Launch:

July 18, 1966 5:20pM Et

LAUNCH COMPLEX 19

Serving as Apollo's proving ground, the Gemini program was behind schedule.

 Young (L), Collins (R)

Young (L), Collins (R)

Before going to the moon, NASA had to establish countless mission standards and protocols in order to learn how to do it right. And the combined failures to maintain stable docking with the Agena probes during Gemini VIII and IX-A put added pressure on Gemini X. 

With the combined objectives of Gemini VIII and IX-A on their shoulders, Command Pilot John Young and Michael Collins launched less than an hour and a half hours after their Agena target probe.

A few hours after liftoff, they successfully docked with Agena.

However, a slight navigational error meant two additional engine burns in order to reach Agena; depleting 60% of their total fuel. This extended the initial time Gemini and Agena were to be docked, and allowed Young and Collins to use the Agena as an additional fuel source. 

Burning an Agena probe's engines for the first time, Gemini X rocketed toward its second goal: 

rendezvous with the derelict agena-8 probe

Breaking the altitude record for human spaceflight (to be quickly beaten by Gemini XI), Young and Collins careened to 763 km above the Earth's surface. Beyond the protection of the planet's magnetic field, Gemini X was slated to perform several radiation experiments. Understanding the degree of exposure astronauts would be subjected to during longer missions to the moon was an integral component in the design of the Apollo mission spacecrafts, as well as all other manned spaceflight that would follow.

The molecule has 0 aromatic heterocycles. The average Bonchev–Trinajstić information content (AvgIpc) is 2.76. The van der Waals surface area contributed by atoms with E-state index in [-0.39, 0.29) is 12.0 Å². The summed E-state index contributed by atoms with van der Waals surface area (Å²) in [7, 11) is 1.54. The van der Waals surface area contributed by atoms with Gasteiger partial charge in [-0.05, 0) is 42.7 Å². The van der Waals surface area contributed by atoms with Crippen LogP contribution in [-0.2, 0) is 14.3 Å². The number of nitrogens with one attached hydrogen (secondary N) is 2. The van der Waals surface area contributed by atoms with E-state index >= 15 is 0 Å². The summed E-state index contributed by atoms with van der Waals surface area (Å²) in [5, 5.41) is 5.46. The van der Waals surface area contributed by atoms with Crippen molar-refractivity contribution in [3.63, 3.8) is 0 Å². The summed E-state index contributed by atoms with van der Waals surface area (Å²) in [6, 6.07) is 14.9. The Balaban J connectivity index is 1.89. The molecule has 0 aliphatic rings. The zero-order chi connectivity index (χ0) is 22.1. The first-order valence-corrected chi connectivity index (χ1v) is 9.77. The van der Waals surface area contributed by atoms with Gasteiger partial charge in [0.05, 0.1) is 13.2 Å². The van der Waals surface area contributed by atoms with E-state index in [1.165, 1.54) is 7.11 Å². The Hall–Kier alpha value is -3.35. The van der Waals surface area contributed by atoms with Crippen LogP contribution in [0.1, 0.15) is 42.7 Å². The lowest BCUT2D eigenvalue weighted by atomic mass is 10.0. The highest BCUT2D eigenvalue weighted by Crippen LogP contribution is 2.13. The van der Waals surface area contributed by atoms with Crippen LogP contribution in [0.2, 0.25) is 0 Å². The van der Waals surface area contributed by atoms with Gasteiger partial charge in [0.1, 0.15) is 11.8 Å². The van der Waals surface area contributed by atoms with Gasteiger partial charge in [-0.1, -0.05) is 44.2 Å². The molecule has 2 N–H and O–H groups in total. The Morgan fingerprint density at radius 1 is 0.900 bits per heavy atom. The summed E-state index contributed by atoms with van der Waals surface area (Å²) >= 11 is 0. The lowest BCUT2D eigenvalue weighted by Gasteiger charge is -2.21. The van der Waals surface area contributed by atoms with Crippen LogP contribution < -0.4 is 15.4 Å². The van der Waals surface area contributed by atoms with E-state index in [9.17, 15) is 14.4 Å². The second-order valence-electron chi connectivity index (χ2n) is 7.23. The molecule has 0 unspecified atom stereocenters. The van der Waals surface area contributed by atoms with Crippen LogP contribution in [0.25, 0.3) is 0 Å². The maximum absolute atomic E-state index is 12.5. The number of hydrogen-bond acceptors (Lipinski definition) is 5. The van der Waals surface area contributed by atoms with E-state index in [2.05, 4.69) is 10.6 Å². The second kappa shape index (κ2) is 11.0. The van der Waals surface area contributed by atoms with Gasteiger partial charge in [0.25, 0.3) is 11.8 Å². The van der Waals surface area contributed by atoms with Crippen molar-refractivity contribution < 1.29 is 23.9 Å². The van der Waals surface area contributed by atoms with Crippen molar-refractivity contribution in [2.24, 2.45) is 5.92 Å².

By using prototype dosimeters developed for the Apollo Spacecraft Program, a hybrid package…incorporated ionization chambers to read radiation-dose rate and integrated radiation dose.
— NASA TN D-6695: Radiation Dosimetry for the Gemini Program
 Relative response and theoretical radiation dose as a function of proton energy for the standard NASA Gemini passive dosimeter.

Relative response and theoretical radiation dose as a function of proton energy for the standard NASA Gemini passive dosimeter.

Following two more engine burns, Young and Collins circularized their orbit; putting them on course for their second rendezvous. 

 Photograph of MSC-8 color patch outside spacecraft during docking

Photograph of MSC-8 color patch outside spacecraft during docking

During the time it took them to reach their second target, Collins completed his first of two EVAs. From his open hatch he took a series of color and ultraviolet photographs of the Milky Way and the Gemini Spacecraft. A color pallet was placed on the side of the capsule to test if film reproduced colors accurately in space. Following his 49 minute EVA, Collins and Young began their second sleep cycle.

They began their next morning by undocking from their own Agena probe in preparation for their approach of Agena-8. Settling into station-keeping 3m away, Agena-8 was found in good condition, albeit lacking power. 

 Package of test panels from Agena-8 retrieved by Gemini X

Package of test panels from Agena-8 retrieved by Gemini X

Collins' second EVA tasked him with the retrieval of two Micrometeorite Collectors; one attached to the Gemini craft, the other launched four months prior on Agena-8. Unfortunately, neither experiment yielded any results. The Micrometeorite Collector from Gemini floated away while Collins reentered the craft, and Agena-8's was never activated due to the early termination of Gemini VIII.

Those setbacks aside however, with the completion of twelve other experiments, and the first mission to accomplish a double rendezvous, Gemini X provided the proof-of-concept the program’s antecedent flights were unable to achieve. Young and Collins splashed down to end their relatively quick but busy three-day mission just short of 6 km from their landing site.

 Astronaut Young draws diagram of tethered extravehicular activity accomplished during Gemini X flight

Astronaut Young draws diagram of tethered extravehicular activity accomplished during Gemini X flight